Congressman Henry Waxman (D-Calif.) wants to explore gun violence and community healing in the wake of the shooting spree in Santa Monica on June 7 that left six people dead.
Congressman Henry Waxman (D-Calif.) convenes a forum on gun violence Monday in the wake of the shooting spree near Santa Monica College that left six people dead. The forum begins at 10 a.m. at Santa Monica City Hall and is entitled “Gun Violence, Mental Health and Community Recovery.”
Waxman, who represents Santa Monica, has invited the head of the federal government’s Substance Abuse and Mental Health Services Administration, Pamela Hyde. The agency is part of the Department of Health and Human Services.
Other panelists include Santa Monica Police Chief Jacqueline Seabrooks, the chair of Santa Monica College Nancy Greenstein, and the head of the LA Chapter of the Brady Campaign to Prevent Gun Violence, Suzanne Verge.
Here’s an excerpt from a memo, provided to Waxman in preparation for the forum, about some of the topics that may be discussed:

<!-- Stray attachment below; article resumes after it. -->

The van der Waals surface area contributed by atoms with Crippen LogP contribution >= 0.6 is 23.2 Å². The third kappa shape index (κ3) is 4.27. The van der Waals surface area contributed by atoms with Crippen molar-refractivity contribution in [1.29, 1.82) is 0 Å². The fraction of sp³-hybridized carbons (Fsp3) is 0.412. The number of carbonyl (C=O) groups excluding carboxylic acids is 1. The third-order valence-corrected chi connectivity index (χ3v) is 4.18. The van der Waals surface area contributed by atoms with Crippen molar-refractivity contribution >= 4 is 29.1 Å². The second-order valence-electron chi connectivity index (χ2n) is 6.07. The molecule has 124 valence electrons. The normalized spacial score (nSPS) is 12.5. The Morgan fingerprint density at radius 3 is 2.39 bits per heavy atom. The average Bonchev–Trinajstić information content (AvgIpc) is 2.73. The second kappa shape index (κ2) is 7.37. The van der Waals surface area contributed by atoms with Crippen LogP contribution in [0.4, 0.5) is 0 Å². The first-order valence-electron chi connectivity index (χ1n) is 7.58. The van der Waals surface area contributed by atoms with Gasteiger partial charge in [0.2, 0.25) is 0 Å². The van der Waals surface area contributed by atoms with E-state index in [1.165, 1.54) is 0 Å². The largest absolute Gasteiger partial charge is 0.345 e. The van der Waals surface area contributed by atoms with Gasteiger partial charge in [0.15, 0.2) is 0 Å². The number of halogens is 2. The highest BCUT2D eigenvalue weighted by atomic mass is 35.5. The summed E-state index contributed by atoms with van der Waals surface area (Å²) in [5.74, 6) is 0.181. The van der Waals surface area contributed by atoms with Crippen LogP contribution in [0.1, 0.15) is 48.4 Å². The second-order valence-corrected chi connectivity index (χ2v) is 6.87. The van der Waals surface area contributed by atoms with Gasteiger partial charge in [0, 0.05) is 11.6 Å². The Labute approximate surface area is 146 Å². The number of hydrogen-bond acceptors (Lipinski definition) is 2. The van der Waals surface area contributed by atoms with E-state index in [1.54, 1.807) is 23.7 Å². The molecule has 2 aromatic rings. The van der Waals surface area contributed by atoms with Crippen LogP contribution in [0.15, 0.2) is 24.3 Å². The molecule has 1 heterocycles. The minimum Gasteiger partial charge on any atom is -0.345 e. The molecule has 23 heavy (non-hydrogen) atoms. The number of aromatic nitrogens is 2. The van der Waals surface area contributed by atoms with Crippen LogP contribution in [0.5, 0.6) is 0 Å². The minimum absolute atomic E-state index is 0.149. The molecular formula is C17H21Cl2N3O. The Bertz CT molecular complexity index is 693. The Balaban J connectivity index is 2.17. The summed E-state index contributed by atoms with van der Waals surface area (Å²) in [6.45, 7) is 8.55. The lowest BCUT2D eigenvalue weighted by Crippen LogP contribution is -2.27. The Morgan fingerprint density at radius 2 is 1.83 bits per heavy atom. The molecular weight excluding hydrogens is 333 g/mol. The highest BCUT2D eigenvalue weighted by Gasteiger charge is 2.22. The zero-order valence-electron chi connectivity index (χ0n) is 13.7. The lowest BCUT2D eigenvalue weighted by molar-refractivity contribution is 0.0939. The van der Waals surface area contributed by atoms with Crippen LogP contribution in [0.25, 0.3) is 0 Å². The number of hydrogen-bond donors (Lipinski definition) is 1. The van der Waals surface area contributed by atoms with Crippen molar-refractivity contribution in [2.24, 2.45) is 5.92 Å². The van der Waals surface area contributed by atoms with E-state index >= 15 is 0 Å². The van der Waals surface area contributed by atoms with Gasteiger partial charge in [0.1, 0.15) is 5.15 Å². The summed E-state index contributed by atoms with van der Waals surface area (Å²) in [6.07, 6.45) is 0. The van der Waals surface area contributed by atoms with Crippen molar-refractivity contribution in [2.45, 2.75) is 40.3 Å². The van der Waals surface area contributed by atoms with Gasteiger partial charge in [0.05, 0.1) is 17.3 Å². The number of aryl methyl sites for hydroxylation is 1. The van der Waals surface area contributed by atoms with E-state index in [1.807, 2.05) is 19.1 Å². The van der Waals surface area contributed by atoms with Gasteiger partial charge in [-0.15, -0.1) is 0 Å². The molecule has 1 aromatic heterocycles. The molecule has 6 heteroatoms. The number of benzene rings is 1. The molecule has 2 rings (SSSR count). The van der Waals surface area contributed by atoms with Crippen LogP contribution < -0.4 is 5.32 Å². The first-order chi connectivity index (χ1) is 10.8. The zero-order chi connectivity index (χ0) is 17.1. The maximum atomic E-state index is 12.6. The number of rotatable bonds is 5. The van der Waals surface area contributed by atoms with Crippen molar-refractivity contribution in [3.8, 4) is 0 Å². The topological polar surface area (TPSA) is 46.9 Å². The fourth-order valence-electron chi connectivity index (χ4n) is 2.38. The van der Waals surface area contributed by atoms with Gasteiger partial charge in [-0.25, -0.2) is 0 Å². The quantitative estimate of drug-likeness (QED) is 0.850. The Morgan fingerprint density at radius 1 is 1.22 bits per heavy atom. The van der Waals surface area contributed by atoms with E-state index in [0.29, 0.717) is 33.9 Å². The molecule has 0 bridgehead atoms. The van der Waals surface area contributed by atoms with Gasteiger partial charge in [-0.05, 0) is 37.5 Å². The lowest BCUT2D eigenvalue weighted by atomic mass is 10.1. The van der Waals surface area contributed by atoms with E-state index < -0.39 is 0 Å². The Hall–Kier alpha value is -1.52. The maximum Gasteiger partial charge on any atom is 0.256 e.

“Although people living with mental illnesses contribute very little to the overall rate of violence in the community, the perpetrators of numerous recent mass killings, including those in Newtown, Aurora, and Tucson, were young men suffering from serious mental illness or exhibiting behavior associated with serious mental illness. During a psychotic episode, people can experience hallucinations and delusions where they lose touch with reality. People living with serious mental illness are up to three times more likely to be violent than those without serious mental illness. The risk of violence increases when untreated psychosis is accompanied by substance abuse and symptoms of paranoia.”
Five weeks ago, John Zawahri, 23, killed his father and brother before going on a shooting spree with a semi-automatic rifle that left three more people dead. Police killed Zawahri in an exchange of gunfire on the college campus.
Police said he had spent time in a psychiatric hospital seven years earlier.
Waxman is the ranking member of a Congressional committee that previously explored the issues of violence and mental health following the Newtown shooting.